Canada - Ghana Relations
In 1906, Quebec missionaries established a church in Navrongo in northern Ghana, thus marking the arrival of a Canadian presence in the country. Bilateral relations between Canada and Ghana are strong and long-standing. Ghana has established strong democratic credentials. Freedom of expression, a dynamic press and an active civil society are part of the Ghanaian political landscape. Relations between Canada and Ghana are based on more than five decades of cooperation on the global scene, in particular in the United Nations and the Commonwealth.
Canada in Ghana
- Canada is represented in Ghana by the High Commission of Canada in Accra since October 1957.
Ghana in Canada
- Ghana has maintained a diplomatic presence in Canada since 1962, through its High Commission in Ottawa.
- Ghana is also represented by Consulates in Burnaby, Toronto and Montreal.
Relations between Canada and Ghana are based on more than five decades of cooperation on the global scene, in particular in the United Nations, La Francophonie, of which Ghana is an associate state, and the Commonwealth.
Ghanaian Students in Canada
Canada is the home of some of the world’s top research facilities and academic institutions. Canada was pleased to host 1,380 Ghanaian students in 2015. Over 30 Canadian institutions and more than 1,000 people participated in Canada’s eighth annual Education Fair which took place in Accra in February 2016. The next fair will take place on February 2-4, 2017 in Accra.
Trade and Investments
Canada’s commercial involvement in Ghana features significant gold mining and infrastructure development. Through Canada’s Enhanced Corporate Social Responsibility Strategy to Strengthen Canada’s Extractive Sector Abroad, the Government of Canada helps Canadian companies strengthen their CSR practices and maximize the benefits their investments can provide to those in host countries.
In 2015, Ghana was Canada’s 4th largest market for exports in the sub-Saharan African region, after Botswana, South Africa and Nigeria. From 2000 to 2015, two-way merchandise trade increased by more than 260%, to reach $265.3 million. In 2015, Canadian exports totaled more than $215.5 million, while imports from Ghana reached $49.8 million. Main Canadian exports included cereals, vehicles and parts, machinery, and miscellaneous textiles. Main imports from Ghana included cocoa, wood, and vegetables products.
Export Development Canada (EDC) has designated Ghana as one of its 5 priority countries in Africa. Other elements of interest are the presence of the Canadian Commercial Corporation (CCC) in Accra and the existence of a Canada-Ghana Chamber of Commerce.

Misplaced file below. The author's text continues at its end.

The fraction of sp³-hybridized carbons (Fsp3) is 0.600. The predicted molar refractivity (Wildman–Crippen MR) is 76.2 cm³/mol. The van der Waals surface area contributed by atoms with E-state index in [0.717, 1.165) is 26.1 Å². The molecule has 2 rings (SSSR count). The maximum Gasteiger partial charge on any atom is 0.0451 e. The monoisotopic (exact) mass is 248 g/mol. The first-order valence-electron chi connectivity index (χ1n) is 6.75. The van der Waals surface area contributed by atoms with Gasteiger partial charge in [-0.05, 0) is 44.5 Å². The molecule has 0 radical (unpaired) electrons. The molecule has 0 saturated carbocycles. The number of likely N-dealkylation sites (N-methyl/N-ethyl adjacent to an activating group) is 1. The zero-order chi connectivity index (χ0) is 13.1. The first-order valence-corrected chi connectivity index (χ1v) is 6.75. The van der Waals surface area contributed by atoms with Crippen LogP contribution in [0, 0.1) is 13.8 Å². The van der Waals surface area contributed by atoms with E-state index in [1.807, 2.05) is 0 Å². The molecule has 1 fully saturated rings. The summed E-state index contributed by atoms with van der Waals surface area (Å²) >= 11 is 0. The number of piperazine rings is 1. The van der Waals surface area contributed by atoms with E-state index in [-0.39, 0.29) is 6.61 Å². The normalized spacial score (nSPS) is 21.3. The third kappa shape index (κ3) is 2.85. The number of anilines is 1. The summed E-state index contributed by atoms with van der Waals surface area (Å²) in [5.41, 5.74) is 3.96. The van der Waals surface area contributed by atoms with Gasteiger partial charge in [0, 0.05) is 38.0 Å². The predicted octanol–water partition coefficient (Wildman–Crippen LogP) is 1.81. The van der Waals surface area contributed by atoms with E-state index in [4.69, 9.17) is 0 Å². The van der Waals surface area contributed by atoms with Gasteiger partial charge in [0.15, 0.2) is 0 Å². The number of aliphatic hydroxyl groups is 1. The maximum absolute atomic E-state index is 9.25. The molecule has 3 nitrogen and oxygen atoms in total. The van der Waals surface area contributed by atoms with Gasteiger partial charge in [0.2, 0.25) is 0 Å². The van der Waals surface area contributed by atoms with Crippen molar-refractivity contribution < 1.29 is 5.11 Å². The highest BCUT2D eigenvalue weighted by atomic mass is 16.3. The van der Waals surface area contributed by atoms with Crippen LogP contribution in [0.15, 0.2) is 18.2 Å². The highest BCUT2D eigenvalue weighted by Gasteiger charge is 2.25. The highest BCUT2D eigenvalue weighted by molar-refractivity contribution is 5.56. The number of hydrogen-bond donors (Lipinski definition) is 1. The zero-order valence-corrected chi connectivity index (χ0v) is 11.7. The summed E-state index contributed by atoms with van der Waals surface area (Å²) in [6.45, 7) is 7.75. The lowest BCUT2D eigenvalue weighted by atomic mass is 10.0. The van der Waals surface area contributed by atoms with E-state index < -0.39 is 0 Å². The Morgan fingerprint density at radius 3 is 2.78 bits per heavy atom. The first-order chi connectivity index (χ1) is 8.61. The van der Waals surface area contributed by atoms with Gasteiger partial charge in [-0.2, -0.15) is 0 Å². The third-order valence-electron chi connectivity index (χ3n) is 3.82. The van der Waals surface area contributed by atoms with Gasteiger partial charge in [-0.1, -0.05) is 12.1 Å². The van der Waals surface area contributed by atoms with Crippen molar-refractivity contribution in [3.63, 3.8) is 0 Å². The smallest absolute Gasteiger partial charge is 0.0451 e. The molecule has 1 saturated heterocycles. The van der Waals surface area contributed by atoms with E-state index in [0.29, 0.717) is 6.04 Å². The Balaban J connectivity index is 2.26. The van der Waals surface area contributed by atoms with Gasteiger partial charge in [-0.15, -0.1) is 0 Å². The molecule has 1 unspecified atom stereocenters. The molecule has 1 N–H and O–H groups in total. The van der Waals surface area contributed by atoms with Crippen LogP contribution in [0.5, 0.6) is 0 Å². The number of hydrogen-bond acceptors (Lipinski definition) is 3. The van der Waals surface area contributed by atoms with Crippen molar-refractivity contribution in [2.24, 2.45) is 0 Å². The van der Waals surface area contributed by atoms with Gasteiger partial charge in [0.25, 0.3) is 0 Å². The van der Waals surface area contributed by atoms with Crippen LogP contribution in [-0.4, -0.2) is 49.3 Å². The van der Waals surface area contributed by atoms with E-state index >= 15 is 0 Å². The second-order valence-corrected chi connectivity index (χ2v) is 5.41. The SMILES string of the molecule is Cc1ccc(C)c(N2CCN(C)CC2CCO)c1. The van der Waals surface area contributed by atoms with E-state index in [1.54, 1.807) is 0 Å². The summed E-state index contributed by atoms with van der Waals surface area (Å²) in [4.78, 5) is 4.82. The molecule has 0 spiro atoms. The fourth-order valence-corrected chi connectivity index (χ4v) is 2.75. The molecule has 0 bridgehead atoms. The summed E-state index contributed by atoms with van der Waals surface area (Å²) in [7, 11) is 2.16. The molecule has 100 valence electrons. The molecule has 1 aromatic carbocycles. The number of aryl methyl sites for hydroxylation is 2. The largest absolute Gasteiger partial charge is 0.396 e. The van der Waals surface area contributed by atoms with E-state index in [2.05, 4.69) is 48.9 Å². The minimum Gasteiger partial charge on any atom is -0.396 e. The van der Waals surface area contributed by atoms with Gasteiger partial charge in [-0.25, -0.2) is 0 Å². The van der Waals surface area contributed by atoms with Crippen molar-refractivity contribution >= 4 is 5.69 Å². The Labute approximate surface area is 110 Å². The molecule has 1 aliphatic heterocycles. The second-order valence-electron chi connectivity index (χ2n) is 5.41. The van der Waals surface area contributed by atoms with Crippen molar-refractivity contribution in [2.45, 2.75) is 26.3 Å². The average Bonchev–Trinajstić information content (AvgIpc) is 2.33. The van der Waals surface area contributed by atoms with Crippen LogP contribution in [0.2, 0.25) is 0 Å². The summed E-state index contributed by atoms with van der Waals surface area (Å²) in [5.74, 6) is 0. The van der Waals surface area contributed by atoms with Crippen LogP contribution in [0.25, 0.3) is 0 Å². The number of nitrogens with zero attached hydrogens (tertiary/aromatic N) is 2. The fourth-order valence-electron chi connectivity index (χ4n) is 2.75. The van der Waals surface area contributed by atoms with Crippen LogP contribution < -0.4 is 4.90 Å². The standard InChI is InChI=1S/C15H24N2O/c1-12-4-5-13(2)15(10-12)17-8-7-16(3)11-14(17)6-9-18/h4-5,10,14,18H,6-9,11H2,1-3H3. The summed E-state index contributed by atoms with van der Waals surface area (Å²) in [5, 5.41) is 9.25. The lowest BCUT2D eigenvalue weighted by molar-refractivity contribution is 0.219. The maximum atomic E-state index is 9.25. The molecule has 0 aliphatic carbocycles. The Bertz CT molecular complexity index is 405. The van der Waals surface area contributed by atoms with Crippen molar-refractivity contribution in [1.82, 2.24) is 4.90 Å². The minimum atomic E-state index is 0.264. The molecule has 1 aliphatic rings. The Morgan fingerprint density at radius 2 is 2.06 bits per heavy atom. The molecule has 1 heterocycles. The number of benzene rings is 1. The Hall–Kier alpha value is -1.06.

- Canadian and Ghanaian officials have met several times in recent years to exchange and discuss proposals for a bilateral Air Transport Agreement. In October 2011, both countries concluded a MOU allowing for Canadian carriers to offer code-share services into Ghana.
Development and Humanitarian Assistance
- Ghana was the first country in Africa to receive development assistance from Canada in 1957 and remains a development country of focus.
- Canada is among the top five bilateral donors to Ghana. In 2015–2016, the Government of Canada contributed $104 million in official development assistance to Ghana.
- Canada's bilateral development program focuses on three thematic priorities: increasing food security through access to affordable and nutritious food and increased opportunities for the private sector; securing the future of children and youth and achieving maternal, newborn and child health outcomes through access to water, sanitation and hygiene in underserved areas; and stimulating sustainable economic growth through improving public financial management and reducing barriers to doing business.
- Partnerships for Development Innovation Branch and Multilateral and Global Partnerships Branch also provide support to Ghana, which respectively amounted to $10.18 million and $280,000 in 2014-15.
- In April 2015, Canada and Ghana signed a Mutual Accountability Framework (MAF) to enhance transparency and accountability for the use of resources and the achievement of development results.
Peace and Security
- Canada supported the Kofi Annan International Peacekeeping Training Centre (KAIPTC) in Accra, aimed at providing training and conducting research on peace and security.
- Canada also provides training to the personnel of the Ghanaian Armed Forces through the Department of National Defense’s Military Training and Cooperation Program, which aims to enhance peace support operations interoperability among Canada’s partners, and expand and reinforce bilateral defence relations.
Other Relevant Information
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